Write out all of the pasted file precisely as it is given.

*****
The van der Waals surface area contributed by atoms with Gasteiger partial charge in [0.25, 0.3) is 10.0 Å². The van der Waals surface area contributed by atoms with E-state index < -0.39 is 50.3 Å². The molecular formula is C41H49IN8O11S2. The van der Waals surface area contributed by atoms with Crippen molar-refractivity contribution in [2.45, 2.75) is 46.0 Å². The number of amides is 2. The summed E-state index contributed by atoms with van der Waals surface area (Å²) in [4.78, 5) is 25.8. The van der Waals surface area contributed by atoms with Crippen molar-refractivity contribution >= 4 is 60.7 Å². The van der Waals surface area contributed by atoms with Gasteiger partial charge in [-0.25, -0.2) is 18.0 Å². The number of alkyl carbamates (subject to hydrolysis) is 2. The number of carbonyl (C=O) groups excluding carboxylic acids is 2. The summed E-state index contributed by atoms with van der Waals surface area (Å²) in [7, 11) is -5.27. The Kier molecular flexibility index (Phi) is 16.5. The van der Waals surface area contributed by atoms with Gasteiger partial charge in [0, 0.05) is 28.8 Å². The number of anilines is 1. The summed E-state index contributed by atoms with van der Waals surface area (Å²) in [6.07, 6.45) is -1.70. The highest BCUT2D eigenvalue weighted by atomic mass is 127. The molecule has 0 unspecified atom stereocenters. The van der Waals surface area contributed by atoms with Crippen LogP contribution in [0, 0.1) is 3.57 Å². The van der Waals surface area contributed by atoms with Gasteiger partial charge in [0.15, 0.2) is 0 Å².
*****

The van der Waals surface area contributed by atoms with Gasteiger partial charge in [0.25, 0.3) is 10.0 Å². The van der Waals surface area contributed by atoms with E-state index < -0.39 is 50.3 Å². The molecular formula is C41H49IN8O11S2. The van der Waals surface area contributed by atoms with Crippen molar-refractivity contribution in [2.45, 2.75) is 46.0 Å². The number of amides is 2. The summed E-state index contributed by atoms with van der Waals surface area (Å²) in [4.78, 5) is 25.8. The van der Waals surface area contributed by atoms with Crippen molar-refractivity contribution >= 4 is 60.7 Å². The van der Waals surface area contributed by atoms with Gasteiger partial charge in [-0.25, -0.2) is 18.0 Å². The number of alkyl carbamates (subject to hydrolysis) is 2. The number of carbonyl (C=O) groups excluding carboxylic acids is 2. The summed E-state index contributed by atoms with van der Waals surface area (Å²) in [7, 11) is -5.27. The Kier molecular flexibility index (Phi) is 16.5. The van der Waals surface area contributed by atoms with Gasteiger partial charge in [0, 0.05) is 28.8 Å². The number of anilines is 1. The summed E-state index contributed by atoms with van der Waals surface area (Å²) in [6.07, 6.45) is -1.70. The highest BCUT2D eigenvalue weighted by atomic mass is 127. The molecule has 0 unspecified atom stereocenters. The van der Waals surface area contributed by atoms with Crippen LogP contribution in [0, 0.1) is 3.57 Å². The van der Waals surface area contributed by atoms with Gasteiger partial charge in [0.15, 0.2) is 0 Å².